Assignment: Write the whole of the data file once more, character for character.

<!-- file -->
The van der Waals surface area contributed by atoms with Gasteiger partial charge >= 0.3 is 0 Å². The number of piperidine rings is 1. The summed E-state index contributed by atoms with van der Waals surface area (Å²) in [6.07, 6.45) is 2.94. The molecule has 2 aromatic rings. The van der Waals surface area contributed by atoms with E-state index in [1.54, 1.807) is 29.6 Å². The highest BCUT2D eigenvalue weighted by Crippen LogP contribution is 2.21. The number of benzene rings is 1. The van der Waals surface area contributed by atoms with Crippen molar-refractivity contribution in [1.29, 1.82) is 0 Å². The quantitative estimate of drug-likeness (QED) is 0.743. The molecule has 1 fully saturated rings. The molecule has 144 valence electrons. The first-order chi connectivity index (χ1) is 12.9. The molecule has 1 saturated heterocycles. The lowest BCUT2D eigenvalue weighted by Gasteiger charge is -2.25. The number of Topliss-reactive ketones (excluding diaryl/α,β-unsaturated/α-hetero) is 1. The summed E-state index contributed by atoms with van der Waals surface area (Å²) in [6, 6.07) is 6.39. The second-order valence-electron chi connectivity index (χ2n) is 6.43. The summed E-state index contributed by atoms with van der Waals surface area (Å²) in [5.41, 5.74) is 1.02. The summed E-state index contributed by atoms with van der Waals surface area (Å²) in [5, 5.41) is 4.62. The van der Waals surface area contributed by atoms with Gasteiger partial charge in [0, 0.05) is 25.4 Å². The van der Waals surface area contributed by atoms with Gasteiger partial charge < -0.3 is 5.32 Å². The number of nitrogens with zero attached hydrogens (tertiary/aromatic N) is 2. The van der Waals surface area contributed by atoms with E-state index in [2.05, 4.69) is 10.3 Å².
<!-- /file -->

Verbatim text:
The van der Waals surface area contributed by atoms with Gasteiger partial charge >= 0.3 is 0 Å². The number of piperidine rings is 1. The summed E-state index contributed by atoms with van der Waals surface area (Å²) in [6.07, 6.45) is 2.94. The molecule has 2 aromatic rings. The van der Waals surface area contributed by atoms with E-state index in [1.54, 1.807) is 29.6 Å². The highest BCUT2D eigenvalue weighted by Crippen LogP contribution is 2.21. The number of benzene rings is 1. The van der Waals surface area contributed by atoms with Crippen molar-refractivity contribution in [1.29, 1.82) is 0 Å². The quantitative estimate of drug-likeness (QED) is 0.743. The molecule has 1 fully saturated rings. The molecule has 144 valence electrons. The first-order chi connectivity index (χ1) is 12.9. The molecule has 1 saturated heterocycles. The lowest BCUT2D eigenvalue weighted by Gasteiger charge is -2.25. The number of Topliss-reactive ketones (excluding diaryl/α,β-unsaturated/α-hetero) is 1. The summed E-state index contributed by atoms with van der Waals surface area (Å²) in [6, 6.07) is 6.39. The second-order valence-electron chi connectivity index (χ2n) is 6.43. The summed E-state index contributed by atoms with van der Waals surface area (Å²) in [5.41, 5.74) is 1.02. The summed E-state index contributed by atoms with van der Waals surface area (Å²) in [5, 5.41) is 4.62. The van der Waals surface area contributed by atoms with Gasteiger partial charge in [0, 0.05) is 25.4 Å². The van der Waals surface area contributed by atoms with Gasteiger partial charge < -0.3 is 5.32 Å². The number of nitrogens with zero attached hydrogens (tertiary/aromatic N) is 2. The van der Waals surface area contributed by atoms with E-state index in [2.05, 4.69) is 10.3 Å².